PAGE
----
When leafy, carpet grass is fairly palatable to ruminants but palatability declines as the stands flower (FAO, 2012). Reported in vivo OM digestibility of carpet grass hay ranged between 43 and 55% (Lloyd et al., 1992; Cohen, 1974).
Most ruminant trials with Axonopus fissifolius have been carried out in Australia.
Sub-tropical pastures containing mostly Axonopus fissifolius can be grazed throughout the grazing season by beef cattle, with or without protein supplementation (Hennessy et al., 1998; Hennessy, 1986; Martin, 1975). Hereford heifers grazing carpet grass-based native tropical pastures of low quality (protein 5% DM, DM digestibility 50%) gained more live weight and had a higher pregnancy rate when supplemented with molasses or molasses-cottonseed meal than those without supplementation (Hennessy, 1986). Early experiments reported lower animal performance on carpet grass pastures than on Paspalum notatum, coastal Bermuda or Digitaria eriantha pastures. In grazing cattle, live-weight gain was found to be low (70-170 kg/ha/year), with weight loss often occurring at the end of the season when the cattle were not fed a supplement. Gain can be greatly increased up to 100-700 kg/ha/year by mixing carpet grass with white clover (Trifolium repens) or Lespedeza cuneata (Martin, 1975). In Angus steers fed mature carpet grass hay in pens, DM intake reached 17.2 g/kg LW/day but digestible DM intake was only 7.6 g/kg LW/d, resulting in a daily weight loss of 0.54 kg. Supplementation with molasses (500 g/d) increased DM intake by 30%, resulting in less weight loss (0.12 kg/d). Additional supply of 60 or 120 g/d of urea had no effect on DM digestibility, DM intake and live-weight loss (Cohen, 1974).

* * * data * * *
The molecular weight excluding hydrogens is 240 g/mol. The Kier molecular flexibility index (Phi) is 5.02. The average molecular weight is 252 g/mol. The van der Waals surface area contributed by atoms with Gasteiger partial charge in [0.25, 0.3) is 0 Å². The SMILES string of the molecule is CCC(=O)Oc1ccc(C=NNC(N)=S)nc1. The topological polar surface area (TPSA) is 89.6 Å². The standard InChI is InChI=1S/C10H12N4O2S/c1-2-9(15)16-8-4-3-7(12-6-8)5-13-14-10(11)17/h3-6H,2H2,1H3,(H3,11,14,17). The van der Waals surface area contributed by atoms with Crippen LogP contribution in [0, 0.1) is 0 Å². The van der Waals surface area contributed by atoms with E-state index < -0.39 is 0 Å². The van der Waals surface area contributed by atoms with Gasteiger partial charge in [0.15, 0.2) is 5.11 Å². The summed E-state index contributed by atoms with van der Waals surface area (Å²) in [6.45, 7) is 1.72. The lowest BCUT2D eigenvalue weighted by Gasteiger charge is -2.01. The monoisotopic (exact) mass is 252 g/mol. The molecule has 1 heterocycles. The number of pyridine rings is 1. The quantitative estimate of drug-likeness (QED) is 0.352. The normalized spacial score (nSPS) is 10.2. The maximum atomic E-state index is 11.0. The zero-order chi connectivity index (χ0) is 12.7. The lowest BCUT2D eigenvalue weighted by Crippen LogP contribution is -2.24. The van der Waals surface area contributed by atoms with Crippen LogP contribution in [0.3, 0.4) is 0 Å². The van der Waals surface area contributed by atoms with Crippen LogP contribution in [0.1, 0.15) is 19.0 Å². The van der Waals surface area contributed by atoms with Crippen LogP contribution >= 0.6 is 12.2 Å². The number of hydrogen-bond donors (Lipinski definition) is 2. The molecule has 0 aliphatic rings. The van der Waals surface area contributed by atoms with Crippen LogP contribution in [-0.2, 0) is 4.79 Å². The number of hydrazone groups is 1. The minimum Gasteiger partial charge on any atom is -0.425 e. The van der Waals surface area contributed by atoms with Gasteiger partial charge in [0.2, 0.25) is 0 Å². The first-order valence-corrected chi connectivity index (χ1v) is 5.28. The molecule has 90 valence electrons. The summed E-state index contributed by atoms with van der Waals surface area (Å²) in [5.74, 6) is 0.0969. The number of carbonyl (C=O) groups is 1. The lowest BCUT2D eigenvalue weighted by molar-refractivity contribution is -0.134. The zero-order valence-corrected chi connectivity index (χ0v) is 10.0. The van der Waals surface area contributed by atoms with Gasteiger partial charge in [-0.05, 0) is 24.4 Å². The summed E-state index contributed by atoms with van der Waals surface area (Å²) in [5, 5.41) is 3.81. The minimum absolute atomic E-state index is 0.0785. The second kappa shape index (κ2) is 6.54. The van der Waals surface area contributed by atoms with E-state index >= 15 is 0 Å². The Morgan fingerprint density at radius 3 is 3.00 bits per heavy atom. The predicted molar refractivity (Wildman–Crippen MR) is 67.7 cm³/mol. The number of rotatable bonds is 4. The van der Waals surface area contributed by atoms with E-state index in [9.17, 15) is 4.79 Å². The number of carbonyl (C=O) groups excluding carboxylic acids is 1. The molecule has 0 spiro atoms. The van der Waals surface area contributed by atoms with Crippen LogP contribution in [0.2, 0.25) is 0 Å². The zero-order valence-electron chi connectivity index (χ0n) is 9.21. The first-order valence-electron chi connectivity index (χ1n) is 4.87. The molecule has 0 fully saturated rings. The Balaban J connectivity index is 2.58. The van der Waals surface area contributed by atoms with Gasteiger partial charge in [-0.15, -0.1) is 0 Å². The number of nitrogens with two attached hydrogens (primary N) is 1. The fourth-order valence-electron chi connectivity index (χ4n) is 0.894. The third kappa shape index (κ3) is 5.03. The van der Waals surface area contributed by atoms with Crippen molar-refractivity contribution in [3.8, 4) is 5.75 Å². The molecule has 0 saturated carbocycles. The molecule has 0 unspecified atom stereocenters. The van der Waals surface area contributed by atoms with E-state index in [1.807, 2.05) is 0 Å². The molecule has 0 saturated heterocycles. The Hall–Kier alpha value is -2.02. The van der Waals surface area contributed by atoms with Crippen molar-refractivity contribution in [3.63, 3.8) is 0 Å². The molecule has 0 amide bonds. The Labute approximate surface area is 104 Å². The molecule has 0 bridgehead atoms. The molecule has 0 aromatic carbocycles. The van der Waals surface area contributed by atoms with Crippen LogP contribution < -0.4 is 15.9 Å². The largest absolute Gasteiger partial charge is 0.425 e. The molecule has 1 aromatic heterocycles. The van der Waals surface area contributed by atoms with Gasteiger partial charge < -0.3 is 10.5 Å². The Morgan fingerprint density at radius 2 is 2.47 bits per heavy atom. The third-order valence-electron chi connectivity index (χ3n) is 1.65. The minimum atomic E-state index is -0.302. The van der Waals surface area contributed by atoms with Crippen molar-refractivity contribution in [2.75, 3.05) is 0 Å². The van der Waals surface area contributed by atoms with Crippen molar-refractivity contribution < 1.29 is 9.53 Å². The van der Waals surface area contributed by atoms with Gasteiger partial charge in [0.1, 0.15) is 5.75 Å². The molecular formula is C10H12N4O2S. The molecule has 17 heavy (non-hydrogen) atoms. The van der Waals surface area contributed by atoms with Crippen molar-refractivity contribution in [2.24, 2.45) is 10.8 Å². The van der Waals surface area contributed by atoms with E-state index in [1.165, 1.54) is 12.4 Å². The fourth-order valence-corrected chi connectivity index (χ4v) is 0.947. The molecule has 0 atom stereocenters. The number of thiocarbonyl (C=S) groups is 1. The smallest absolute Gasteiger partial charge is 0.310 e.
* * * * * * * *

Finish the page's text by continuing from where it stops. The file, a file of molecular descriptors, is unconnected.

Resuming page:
Adult Peppin Merino sheep fed on low quality Axonopus fissifolius hay (protein 5.7% DM, OM digestibility 52%) had a DM intake of 12.3 g/kg LW/day. Increasing the amount of oats in the diet from 20 to 50% (DM basis) reduced NDF and ADF digestibilities, but increased DM or OM digestibilities (Lloyd et al., 1992).